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New report: Mainstream media offers little future to most female journalists of color

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“For all of you who saw me as a groundbreaker, I’m sorry I couldn’t carry the ball over the finish line, but man, I sure did try…”

Former NBC Today anchor Ann Curry addressing viewers on her departure from the Today Show.

In 2012, when former NBC Today Show anchor Ann Curry made the above remark in her tearful goodbye to viewers, many watching, especially white males, ridiculed or puzzled over why Curry would even say such a thing. Yet, every person of color, who had achieved career milestones of breaking the racial and/or gender glass ceiling, understood exactly what Curry meant.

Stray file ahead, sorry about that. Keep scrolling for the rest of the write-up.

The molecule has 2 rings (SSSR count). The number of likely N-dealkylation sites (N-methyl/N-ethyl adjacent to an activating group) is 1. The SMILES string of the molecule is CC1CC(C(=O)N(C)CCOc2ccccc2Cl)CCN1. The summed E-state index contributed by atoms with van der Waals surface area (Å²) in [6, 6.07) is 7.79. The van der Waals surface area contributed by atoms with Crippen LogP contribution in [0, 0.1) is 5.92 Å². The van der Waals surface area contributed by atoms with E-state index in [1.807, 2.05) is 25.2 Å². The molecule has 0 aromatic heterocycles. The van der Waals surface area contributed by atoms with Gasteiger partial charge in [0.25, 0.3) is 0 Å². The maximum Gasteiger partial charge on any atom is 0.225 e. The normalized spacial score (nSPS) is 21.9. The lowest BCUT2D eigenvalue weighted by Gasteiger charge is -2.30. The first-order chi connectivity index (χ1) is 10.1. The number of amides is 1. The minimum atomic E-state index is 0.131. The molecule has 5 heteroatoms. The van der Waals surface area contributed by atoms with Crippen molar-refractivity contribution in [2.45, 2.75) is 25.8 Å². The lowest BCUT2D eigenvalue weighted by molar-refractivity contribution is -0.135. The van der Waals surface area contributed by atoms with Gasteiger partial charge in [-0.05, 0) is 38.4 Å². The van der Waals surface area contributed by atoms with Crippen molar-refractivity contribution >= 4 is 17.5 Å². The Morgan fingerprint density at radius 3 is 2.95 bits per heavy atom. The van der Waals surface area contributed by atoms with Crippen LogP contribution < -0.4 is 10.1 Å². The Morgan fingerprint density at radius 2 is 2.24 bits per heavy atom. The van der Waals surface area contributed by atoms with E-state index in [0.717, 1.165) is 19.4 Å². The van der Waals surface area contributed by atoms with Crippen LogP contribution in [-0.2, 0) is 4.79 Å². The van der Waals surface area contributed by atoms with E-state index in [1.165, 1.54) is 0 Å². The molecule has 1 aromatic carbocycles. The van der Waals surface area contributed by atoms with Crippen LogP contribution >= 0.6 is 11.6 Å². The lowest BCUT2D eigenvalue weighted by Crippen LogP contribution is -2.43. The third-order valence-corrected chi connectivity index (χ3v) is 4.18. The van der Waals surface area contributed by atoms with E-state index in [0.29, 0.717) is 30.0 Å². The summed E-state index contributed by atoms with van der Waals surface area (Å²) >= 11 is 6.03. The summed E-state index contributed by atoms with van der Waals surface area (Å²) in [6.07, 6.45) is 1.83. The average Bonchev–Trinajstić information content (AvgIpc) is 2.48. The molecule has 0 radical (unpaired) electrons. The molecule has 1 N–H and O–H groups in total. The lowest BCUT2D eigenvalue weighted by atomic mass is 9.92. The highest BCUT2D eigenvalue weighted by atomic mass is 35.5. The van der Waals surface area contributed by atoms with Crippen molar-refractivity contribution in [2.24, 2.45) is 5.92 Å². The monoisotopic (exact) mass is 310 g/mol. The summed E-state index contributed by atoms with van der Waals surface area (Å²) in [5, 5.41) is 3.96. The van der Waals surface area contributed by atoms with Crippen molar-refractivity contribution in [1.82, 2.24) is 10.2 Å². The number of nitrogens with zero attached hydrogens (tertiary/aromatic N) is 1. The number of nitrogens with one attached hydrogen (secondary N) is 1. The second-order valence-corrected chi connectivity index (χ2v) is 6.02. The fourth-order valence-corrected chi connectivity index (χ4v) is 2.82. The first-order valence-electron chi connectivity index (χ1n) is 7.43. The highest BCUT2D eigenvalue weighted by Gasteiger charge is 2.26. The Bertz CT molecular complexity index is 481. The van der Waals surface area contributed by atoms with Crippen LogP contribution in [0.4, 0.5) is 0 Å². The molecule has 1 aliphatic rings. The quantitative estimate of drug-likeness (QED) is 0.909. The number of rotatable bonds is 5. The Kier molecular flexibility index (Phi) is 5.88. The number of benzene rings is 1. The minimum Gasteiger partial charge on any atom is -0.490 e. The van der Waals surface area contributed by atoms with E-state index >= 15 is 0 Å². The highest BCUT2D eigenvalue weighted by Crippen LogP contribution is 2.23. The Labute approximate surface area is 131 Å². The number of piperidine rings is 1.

Being the first biracial Asian-American woman to achieve a morning co-anchor slot on a major television network was a big deal and signaled to many women of color that aspirations could be achieved and glass ceilings shattered.

Unfortunately, not then, nor as a new study shows, now either.

The Women’s Media Center report “The Status of Women of Color in the U.S. News Media 2018” reveals a few continuing dismal statistics that are discouraging to see still exist.

For starters, regardless of the outlet — print, radio, broadcast or digital — women of color rank last when it comes to having a presence.

  • Women of color represent just 7.95 percent of U.S. print newsroom staff, 12.6 percent of local TV news staff, and 6.2 percent of local radio staff.


The report highlights interviews with several high-profile women journalists of color who share their experiences and perspectives on why women of color aren’t more visible in mainstream media outlets. Most chalk it up to three factors: systemic racism, gender bias and the “old boys’ network.”

“Many, many talented women of color are rising through the ranks, as they have since the late ’60s and ’70s,” said Ann Curry, executive producer, reporter, host, We’ll Meet Again on PBS. “One of the most significant reasons they fail is that men tend to groom men.

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